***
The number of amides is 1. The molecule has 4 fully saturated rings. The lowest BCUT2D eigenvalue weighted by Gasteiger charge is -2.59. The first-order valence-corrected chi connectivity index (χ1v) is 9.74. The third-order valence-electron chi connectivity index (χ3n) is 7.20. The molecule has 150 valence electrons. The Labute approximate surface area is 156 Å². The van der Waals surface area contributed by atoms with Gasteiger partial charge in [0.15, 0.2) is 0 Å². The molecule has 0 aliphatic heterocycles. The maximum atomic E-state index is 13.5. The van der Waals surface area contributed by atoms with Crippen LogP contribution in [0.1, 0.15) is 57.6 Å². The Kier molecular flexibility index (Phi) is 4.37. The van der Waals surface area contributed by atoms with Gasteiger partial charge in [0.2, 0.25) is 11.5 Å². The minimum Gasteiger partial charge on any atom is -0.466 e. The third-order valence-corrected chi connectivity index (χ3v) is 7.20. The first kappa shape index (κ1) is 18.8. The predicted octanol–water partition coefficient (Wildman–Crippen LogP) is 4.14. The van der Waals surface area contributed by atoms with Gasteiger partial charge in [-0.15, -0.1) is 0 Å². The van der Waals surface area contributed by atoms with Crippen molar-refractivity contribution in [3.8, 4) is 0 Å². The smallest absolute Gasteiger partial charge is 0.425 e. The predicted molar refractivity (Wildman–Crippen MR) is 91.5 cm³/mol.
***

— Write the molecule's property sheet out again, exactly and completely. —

The number of amides is 1. The molecule has 4 fully saturated rings. The lowest BCUT2D eigenvalue weighted by Gasteiger charge is -2.59. The first-order valence-corrected chi connectivity index (χ1v) is 9.74. The third-order valence-electron chi connectivity index (χ3n) is 7.20. The molecule has 150 valence electrons. The Labute approximate surface area is 156 Å². The van der Waals surface area contributed by atoms with Gasteiger partial charge in [0.15, 0.2) is 0 Å². The molecule has 0 aliphatic heterocycles. The maximum atomic E-state index is 13.5. The van der Waals surface area contributed by atoms with Crippen LogP contribution in [0.1, 0.15) is 57.6 Å². The Kier molecular flexibility index (Phi) is 4.37. The van der Waals surface area contributed by atoms with Gasteiger partial charge in [0.2, 0.25) is 11.5 Å². The minimum Gasteiger partial charge on any atom is -0.466 e. The third-order valence-corrected chi connectivity index (χ3v) is 7.20. The first kappa shape index (κ1) is 18.8. The predicted octanol–water partition coefficient (Wildman–Crippen LogP) is 4.14. The van der Waals surface area contributed by atoms with Gasteiger partial charge in [-0.15, -0.1) is 0 Å². The van der Waals surface area contributed by atoms with Crippen molar-refractivity contribution in [3.8, 4) is 0 Å². The smallest absolute Gasteiger partial charge is 0.425 e. The predicted molar refractivity (Wildman–Crippen MR) is 91.5 cm³/mol.